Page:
This award is easier to define. The best young player is the best player in the division that’s eligible for the under-24 teams. This is the best player this season, so where there were some players who we thought were all fantastic, the tie-breaker was how we thought they performed in 2021.
Third place: Josh Hanham, SMOG
Josh was an important part of SMOG 2 this season, and is another player who seems to be developing rapidly on SMOG’s roster. They have a knack of taking talented university players and helping them become effective operators in the club scene, and Josh’s performances this season indicate that he could be one to watch for next season as SMOG send both teams to WUCC.
Second place: Ollie Tanner-Smith, SMOG
Ollie, another young SMOG player, was a handler on team that won Nationals this season so seems to be doing pretty well in his young club career. Another who could make an impact during SMOG’s Worlds campaign despite having a lower profile than some of their established stars, his ability with the disc and versatility stand him in good stead as he keeps developing his skills.
WINNER: Amelia Edwards, Leamington Lemmings
Amelia picks up her second award of the year here, and this is one she might have a chance at for a few years yet. Still only 19, she’s just started university and so has plenty of time to play under-24s and to play even better than she did in her outstanding 2021 season. Given her impact so far it feels as though it wouldn’t be a huge surprise to see her in the running for other awards before long.
Third place: Katie Trim, SCRAM
Katie was an important part of the SCRAM D line despite being early on in her career. Still a student at St. Andrews, she uses her height to affect throws both on the force and downfield and is an effective target for deep throws. She’s also able to make tough catches when needed, as her layout grab against LMU at Nationals showed. Still very early in her career, she’s yet another very promising player with a bright future to come out of the productive Scottish ultimate pipeline, already making the GB Women’s indoors team.
Second place: Chee Ling Wu, Iceni
Iceni have had several valuable imports in their storied history and Chee is the latest in that line. Another on these lists from Hong Kong, Chee was a valuable part of Iceni’s D line all season, getting blocks and also moving the offence after the turn as one of the handlers. She had a great 2021 season and is set to be a central part as Iceni try to wrestle back the national title in 2022.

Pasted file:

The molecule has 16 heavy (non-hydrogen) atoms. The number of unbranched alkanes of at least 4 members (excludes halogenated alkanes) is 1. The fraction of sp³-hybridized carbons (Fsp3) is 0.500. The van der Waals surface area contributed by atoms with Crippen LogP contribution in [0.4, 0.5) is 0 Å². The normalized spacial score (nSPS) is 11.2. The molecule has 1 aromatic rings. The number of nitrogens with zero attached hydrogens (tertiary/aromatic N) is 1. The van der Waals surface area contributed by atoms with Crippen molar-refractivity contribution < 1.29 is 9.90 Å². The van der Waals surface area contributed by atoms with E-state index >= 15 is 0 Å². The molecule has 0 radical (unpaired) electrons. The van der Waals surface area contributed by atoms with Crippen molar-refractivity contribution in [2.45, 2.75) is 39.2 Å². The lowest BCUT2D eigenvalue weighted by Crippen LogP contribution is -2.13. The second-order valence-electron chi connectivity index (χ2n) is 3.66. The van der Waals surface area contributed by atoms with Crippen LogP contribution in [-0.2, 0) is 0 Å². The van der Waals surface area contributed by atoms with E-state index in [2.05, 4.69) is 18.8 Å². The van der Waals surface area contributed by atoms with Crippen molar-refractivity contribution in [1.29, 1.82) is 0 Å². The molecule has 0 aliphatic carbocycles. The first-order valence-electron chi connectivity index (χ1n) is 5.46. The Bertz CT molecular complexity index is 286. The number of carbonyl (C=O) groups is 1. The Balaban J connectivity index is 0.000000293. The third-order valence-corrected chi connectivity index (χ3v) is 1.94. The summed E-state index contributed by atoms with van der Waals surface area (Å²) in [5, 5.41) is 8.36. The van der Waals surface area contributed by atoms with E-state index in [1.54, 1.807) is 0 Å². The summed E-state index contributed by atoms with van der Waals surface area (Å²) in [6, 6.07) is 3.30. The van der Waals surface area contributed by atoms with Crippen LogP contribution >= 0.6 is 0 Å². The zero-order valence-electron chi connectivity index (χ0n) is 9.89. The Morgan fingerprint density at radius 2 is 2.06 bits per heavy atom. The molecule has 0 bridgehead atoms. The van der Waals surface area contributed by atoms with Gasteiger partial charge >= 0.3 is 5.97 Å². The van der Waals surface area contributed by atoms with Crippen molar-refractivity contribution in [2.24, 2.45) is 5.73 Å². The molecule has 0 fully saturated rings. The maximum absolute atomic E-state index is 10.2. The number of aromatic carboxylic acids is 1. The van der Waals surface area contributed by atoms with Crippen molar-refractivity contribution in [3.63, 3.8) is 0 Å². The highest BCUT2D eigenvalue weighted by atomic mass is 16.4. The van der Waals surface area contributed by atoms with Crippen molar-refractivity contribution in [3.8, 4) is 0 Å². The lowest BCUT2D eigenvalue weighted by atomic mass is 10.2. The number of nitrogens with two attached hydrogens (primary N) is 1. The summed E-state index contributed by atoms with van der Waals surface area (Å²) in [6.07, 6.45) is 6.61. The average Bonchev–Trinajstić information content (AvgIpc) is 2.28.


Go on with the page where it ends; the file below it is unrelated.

WINNER: Nat Oldfield, Bristol Women
As we talked about in the Best Newcomer write up, Nat has been a vital part of the Bristol D line this season. Not only is she in a great position to continue developing with defending champions Bristol, she’s captaining her university team this season and so will be taking on even more responsibility there. An exciting 2022 lies ahead for her and for all on this list.
Third place: Seamus Turvill, Smash’D
Seamus is one of the better defensive players for Smash’D, bringing athleticism and physicality to the field as he helps shut down opposition players. He’s also an asset with the disc after the turn, being one of the handlers for that unit and helping to progress the disc after winning it back, and was a real miss for the team in Bruges. He will have benefitted hugely from playing a prominent role with Smash’D rather than perhaps going to a different team and playing fewer points and is in a great position to continue getting better.
Second place: Ethan Morrell, Chevron Action Flash
Ethan has been a fixture for Chevron since 2018 when he attended WUCC and marked Kurt Gibson on a must-score point. Since then he’s become a more rounded offensive player and was a crucial cog for Chev in their campaign to the final of Nationals. Offensively mature and intelligent with great throwing ability, he has the potential to be one of the defining players for Great Britain for the coming years.
WINNER: Joshua East, Chevron Action Flash
Josh has been playing for Mighty Hucks and Chevron for a while despite his age. He’s more focused on the defensive side than Ethan and has made a name for himself with flying layout blocks and stifling downfield defence. His layout catch in the final of Nationals gave Chevron a glimmer of hope, but the potential of Josh, Ethan and several of their teammates is much more than a glimmer for the future of both Chevron and Great Britain.